Experiment with Sound

by Jeffrey Pepper Rodgers

So you’ve written a great vocal melody and some killer lyrics—but the chords you’re playing sound boring. How can you shake things up a bit? Check out these tips from experienced songwriters.

21 Tips Examples 1-2
Click to enlarge.

Tune down.You can lower the tuning of all the strings a half step or a whole step to put the guitar into a less familiar range while still being able to play normal fingerings. When I was a beginning guitarist trying to learn “Yesterday,” I wish I’d known that Paul McCartney was playing in standard tuning down a whole step. Instead of wrestling, as I was, with F and Bb barre chords, he used easy key-of-G shapes that sounded in the key of F. Since then I’ve been repeatedly surprised to learn how many songs were written in lowered tunings, from John Fogerty classics (“Proud Mary,” “Bad Moon Rising,” “Fortunate Son”) to more recent tracks by Keller Williams and Ben Harper.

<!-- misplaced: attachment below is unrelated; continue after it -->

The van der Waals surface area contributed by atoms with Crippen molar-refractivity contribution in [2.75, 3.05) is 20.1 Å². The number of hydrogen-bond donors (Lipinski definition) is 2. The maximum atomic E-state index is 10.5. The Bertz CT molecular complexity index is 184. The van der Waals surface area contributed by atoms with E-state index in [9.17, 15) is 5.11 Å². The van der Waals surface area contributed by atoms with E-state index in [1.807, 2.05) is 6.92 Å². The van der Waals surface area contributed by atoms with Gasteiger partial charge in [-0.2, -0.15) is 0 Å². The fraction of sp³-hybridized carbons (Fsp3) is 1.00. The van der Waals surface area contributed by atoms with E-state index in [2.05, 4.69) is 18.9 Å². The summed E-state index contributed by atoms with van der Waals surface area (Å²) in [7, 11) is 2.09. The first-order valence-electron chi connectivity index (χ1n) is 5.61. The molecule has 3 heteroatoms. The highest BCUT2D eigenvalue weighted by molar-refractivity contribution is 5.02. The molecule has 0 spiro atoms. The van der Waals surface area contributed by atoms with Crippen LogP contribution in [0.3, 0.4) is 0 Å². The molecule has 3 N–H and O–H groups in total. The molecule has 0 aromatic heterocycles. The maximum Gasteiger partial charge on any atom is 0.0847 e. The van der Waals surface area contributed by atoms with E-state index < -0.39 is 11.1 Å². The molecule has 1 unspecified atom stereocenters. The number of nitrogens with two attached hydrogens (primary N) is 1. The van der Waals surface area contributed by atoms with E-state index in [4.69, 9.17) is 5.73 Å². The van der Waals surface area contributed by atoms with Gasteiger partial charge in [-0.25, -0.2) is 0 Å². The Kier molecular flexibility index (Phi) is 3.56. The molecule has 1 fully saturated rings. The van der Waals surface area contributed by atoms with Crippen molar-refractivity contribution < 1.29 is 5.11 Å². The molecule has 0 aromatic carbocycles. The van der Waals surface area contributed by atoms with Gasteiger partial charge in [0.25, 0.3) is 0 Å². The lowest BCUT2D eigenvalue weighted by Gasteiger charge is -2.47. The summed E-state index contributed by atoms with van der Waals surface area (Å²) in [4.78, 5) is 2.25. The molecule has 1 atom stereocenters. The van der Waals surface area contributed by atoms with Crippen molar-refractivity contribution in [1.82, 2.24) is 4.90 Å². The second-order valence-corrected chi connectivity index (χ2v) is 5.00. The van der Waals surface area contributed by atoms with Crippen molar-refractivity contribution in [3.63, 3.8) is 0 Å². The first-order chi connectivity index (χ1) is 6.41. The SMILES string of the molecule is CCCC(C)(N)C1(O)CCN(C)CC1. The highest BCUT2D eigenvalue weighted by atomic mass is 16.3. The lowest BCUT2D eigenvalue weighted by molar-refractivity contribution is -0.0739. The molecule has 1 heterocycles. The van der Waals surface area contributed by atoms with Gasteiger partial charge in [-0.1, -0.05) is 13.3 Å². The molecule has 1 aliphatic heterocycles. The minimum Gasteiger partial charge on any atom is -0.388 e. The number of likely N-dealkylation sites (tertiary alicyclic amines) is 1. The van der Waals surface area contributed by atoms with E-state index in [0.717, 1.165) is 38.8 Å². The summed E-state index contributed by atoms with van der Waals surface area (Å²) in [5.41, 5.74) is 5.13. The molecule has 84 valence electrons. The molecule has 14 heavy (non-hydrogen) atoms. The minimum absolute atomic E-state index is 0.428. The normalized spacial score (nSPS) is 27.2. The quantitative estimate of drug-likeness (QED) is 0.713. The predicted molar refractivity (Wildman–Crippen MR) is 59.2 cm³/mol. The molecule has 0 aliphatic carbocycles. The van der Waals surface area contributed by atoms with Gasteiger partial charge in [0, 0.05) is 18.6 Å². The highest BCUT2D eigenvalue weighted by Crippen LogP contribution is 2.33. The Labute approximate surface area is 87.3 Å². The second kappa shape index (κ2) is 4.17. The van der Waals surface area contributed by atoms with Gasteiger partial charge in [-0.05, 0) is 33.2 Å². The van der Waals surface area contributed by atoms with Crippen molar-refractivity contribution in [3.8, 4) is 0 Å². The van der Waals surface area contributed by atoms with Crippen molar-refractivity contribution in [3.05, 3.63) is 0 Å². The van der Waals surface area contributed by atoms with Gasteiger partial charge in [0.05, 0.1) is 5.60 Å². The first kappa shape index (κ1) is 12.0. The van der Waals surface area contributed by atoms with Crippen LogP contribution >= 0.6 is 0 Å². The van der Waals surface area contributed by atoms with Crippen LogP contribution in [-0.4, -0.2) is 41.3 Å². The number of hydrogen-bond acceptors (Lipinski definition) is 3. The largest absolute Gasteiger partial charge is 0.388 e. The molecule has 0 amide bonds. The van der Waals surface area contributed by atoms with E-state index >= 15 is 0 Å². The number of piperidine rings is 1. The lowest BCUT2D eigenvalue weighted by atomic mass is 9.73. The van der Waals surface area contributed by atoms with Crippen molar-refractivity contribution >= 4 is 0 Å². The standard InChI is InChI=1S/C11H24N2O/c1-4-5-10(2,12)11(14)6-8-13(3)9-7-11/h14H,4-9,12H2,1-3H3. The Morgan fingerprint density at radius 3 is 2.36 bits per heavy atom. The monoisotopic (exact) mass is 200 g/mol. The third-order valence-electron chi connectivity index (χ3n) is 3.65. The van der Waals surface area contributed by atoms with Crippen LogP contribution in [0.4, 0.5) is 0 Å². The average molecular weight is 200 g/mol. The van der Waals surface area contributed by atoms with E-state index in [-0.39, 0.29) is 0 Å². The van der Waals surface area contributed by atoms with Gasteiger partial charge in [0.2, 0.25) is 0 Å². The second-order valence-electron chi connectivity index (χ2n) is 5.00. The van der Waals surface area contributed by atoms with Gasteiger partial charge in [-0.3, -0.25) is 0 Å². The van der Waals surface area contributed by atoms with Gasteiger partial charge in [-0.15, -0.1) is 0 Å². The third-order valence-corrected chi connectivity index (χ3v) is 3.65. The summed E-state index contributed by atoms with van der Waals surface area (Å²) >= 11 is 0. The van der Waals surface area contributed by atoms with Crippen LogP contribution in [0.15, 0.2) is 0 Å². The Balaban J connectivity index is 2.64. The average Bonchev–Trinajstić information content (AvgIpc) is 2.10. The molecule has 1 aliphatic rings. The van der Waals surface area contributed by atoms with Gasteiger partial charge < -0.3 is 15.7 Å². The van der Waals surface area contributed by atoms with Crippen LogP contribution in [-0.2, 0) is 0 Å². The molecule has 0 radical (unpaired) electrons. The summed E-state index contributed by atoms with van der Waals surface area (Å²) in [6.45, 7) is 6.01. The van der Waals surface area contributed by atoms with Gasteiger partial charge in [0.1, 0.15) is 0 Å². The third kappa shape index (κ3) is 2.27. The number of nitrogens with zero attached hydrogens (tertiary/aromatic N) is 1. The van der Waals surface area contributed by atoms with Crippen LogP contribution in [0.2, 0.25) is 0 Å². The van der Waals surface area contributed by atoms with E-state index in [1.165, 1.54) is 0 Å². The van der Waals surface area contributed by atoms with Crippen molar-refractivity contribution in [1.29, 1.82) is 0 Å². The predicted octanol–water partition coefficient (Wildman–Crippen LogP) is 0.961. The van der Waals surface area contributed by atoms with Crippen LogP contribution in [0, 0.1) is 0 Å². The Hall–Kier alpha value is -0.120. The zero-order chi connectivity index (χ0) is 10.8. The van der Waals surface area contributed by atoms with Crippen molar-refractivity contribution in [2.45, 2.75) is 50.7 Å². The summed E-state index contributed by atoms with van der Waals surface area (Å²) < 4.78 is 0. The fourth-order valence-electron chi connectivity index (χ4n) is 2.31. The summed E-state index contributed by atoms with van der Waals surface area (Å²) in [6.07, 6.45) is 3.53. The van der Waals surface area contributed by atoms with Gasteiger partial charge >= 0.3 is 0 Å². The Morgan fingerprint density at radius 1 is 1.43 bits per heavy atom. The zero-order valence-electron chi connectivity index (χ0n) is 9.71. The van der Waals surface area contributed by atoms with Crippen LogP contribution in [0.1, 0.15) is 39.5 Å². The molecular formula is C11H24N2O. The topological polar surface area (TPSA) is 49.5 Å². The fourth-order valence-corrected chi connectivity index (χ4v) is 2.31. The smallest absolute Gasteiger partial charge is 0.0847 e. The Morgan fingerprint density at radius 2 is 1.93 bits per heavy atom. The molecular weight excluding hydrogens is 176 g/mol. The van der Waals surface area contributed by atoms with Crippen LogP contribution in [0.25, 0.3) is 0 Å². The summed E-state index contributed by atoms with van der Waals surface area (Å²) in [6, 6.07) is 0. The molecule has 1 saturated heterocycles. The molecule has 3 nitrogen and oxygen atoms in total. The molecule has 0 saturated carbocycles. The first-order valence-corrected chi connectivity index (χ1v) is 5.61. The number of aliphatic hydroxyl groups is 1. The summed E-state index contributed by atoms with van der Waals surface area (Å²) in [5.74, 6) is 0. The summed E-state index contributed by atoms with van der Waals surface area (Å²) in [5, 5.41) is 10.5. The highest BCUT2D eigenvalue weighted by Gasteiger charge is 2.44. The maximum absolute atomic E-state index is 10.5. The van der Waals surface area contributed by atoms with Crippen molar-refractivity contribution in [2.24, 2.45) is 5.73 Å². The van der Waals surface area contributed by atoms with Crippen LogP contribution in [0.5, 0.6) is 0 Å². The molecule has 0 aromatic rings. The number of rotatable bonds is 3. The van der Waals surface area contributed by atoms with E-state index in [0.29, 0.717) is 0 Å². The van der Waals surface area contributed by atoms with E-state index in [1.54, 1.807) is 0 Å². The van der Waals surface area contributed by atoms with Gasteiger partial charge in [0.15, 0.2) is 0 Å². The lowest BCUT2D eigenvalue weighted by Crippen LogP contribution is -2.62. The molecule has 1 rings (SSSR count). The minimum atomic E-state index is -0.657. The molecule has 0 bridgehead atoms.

Tweak the Chords.“It’s amazing how much cooler it gets when you change one note in a chord,” Sean Watkins once said in a conversation with his then-band mates in Nickel Creek. His guitar parts often use modal chords (with no third) and suspensions that add a nice openness to the sound. Check out the dif­ferences between Examples 1a and 1b, and between Examples 2a and 2b, to hear how a one-finger change in a chord makes a big impact.

Excerpted from Songwriting Basics: 21 Songwriting Tips from the Masters

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